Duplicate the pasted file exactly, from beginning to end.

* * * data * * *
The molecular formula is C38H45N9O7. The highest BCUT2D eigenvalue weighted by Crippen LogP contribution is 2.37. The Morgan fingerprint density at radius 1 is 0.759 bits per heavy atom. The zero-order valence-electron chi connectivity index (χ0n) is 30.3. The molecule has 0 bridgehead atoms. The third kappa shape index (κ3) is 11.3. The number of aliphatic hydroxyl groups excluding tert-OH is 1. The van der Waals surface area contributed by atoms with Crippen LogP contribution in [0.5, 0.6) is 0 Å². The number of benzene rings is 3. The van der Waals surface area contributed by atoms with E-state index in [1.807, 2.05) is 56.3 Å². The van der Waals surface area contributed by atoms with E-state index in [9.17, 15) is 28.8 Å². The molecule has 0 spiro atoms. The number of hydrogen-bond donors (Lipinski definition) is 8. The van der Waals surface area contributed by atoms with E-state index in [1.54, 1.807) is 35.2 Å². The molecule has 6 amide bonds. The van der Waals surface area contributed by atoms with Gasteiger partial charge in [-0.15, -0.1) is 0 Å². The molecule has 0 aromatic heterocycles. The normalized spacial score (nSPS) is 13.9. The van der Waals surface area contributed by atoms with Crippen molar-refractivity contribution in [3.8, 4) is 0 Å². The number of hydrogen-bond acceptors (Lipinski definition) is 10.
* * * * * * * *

The molecular formula is C38H45N9O7. The highest BCUT2D eigenvalue weighted by Crippen LogP contribution is 2.37. The Morgan fingerprint density at radius 1 is 0.759 bits per heavy atom. The zero-order valence-electron chi connectivity index (χ0n) is 30.3. The molecule has 0 bridgehead atoms. The third kappa shape index (κ3) is 11.3. The number of aliphatic hydroxyl groups excluding tert-OH is 1. The van der Waals surface area contributed by atoms with Crippen LogP contribution in [0.5, 0.6) is 0 Å². The number of benzene rings is 3. The van der Waals surface area contributed by atoms with E-state index in [1.807, 2.05) is 56.3 Å². The van der Waals surface area contributed by atoms with E-state index in [9.17, 15) is 28.8 Å². The molecule has 0 spiro atoms. The number of hydrogen-bond donors (Lipinski definition) is 8. The van der Waals surface area contributed by atoms with E-state index in [1.54, 1.807) is 35.2 Å². The molecule has 6 amide bonds. The van der Waals surface area contributed by atoms with Gasteiger partial charge in [-0.15, -0.1) is 0 Å². The molecule has 0 aromatic heterocycles. The normalized spacial score (nSPS) is 13.9. The van der Waals surface area contributed by atoms with Crippen molar-refractivity contribution in [3.8, 4) is 0 Å². The number of hydrogen-bond acceptors (Lipinski definition) is 10.